And both the original pocket and micro camera haves something special. That secret sauce.
    Sometimes, simply: more is less. 🙂

    Reply
    • Piotr Naumowicz
      January 8, 2020 at 7:39 am

      or even less is more 🙂

      Reply
      • Pawel
        January 15, 2020 at 6:57 pm

        ładnie napisane 🙂

        Reply
      • Noam Kroll
        March 3, 2020 at 1:15 am

        For sure!

        Reply
    • Florian
      January 17, 2020 at 10:56 am

      Are you aware of the fact that the Blackmagic Pocket 4K now has a S16 crop mode with 2.7K resolution, since the last firmware update?

      Reply
      • Michael
        February 8, 2020 at 6:45 pm

        Which update is that?

        Reply
      • Noam Kroll
        March 3, 2020 at 1:39 am

        That’s a great feature – but I still find the image from the original pocket to render colors/contrast differently. Neither is better or worse, but they offer a different look.

        Reply
    • Noam Kroll
      March 3, 2020 at 1:14 am

      Such great points here, Piotr. Appreciate you sharing this! And I totally agree about the micro cinema camera, for me it’s virtually interchangeable with the original Pocket HD. The version you described would be a dream!

      Reply
  • Pawel
    January 8, 2020 at 8:15 am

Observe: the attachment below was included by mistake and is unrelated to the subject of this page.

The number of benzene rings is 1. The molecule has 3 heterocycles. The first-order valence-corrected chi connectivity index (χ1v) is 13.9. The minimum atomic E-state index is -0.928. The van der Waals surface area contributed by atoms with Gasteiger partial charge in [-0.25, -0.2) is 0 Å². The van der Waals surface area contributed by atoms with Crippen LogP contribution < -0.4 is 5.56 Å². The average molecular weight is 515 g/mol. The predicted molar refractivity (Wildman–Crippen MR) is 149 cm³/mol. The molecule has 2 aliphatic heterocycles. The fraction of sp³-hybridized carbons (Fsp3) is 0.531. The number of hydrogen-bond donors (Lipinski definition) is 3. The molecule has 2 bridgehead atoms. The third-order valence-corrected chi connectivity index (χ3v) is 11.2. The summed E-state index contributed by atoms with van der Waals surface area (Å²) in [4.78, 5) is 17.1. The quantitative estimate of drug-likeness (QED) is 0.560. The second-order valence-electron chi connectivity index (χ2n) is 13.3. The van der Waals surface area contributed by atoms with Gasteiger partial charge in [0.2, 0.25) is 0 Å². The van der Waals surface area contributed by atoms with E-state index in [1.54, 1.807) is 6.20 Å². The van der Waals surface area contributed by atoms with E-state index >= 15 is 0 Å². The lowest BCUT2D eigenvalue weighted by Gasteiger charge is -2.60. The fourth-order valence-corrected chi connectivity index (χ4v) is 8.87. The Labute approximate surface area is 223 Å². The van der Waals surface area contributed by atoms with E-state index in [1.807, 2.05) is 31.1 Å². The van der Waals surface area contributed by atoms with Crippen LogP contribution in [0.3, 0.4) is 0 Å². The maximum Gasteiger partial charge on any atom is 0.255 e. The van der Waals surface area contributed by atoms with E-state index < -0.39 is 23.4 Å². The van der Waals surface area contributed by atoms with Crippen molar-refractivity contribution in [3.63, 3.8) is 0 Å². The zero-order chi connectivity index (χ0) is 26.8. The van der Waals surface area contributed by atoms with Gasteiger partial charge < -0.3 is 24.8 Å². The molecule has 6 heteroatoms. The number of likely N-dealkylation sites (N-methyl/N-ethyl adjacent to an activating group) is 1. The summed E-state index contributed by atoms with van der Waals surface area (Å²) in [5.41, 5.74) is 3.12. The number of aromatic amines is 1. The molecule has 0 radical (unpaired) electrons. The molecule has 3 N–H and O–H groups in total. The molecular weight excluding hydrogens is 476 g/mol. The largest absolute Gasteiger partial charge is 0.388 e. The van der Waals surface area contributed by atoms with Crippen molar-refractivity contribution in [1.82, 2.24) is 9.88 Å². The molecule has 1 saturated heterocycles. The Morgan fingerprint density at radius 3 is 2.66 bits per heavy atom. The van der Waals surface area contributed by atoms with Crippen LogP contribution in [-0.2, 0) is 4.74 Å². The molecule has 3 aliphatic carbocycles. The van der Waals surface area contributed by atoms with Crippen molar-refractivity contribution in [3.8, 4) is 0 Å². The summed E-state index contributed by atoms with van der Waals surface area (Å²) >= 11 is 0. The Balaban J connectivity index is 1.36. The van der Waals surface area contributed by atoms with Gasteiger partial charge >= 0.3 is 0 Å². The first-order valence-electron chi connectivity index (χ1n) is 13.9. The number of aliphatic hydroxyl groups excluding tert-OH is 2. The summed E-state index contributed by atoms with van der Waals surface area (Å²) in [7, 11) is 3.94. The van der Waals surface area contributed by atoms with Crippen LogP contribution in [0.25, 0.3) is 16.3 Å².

Yeah, I was thinking about upgrading to bmpcc 4k, but after testing I found that something is missing in this image. So instead of a new pocket I bought the Micro 🙂 I have absolutely no complexes associated with it. I just love this image 🙂 Cheers

    Reply
    • Noam Kroll
      March 3, 2020 at 1:15 am

      Awesome! I love the micro, along with the original pocket it delivers some of the best images from Blackmagic in my opinion.

      Reply
      • Roger Rilling
        August 18, 2020 at 12:03 pm

        Good message especially when I find myself on the verge of purchasing a 8k large format camera 🎥! You did forget to mention possibly the greatest yet strangest super 16 digital cinema camera the Ikonoskop A-Cam which I once had but sold for more supported options.

        Reply
  • Michelangelo Torres
    January 8, 2020 at 11:07 am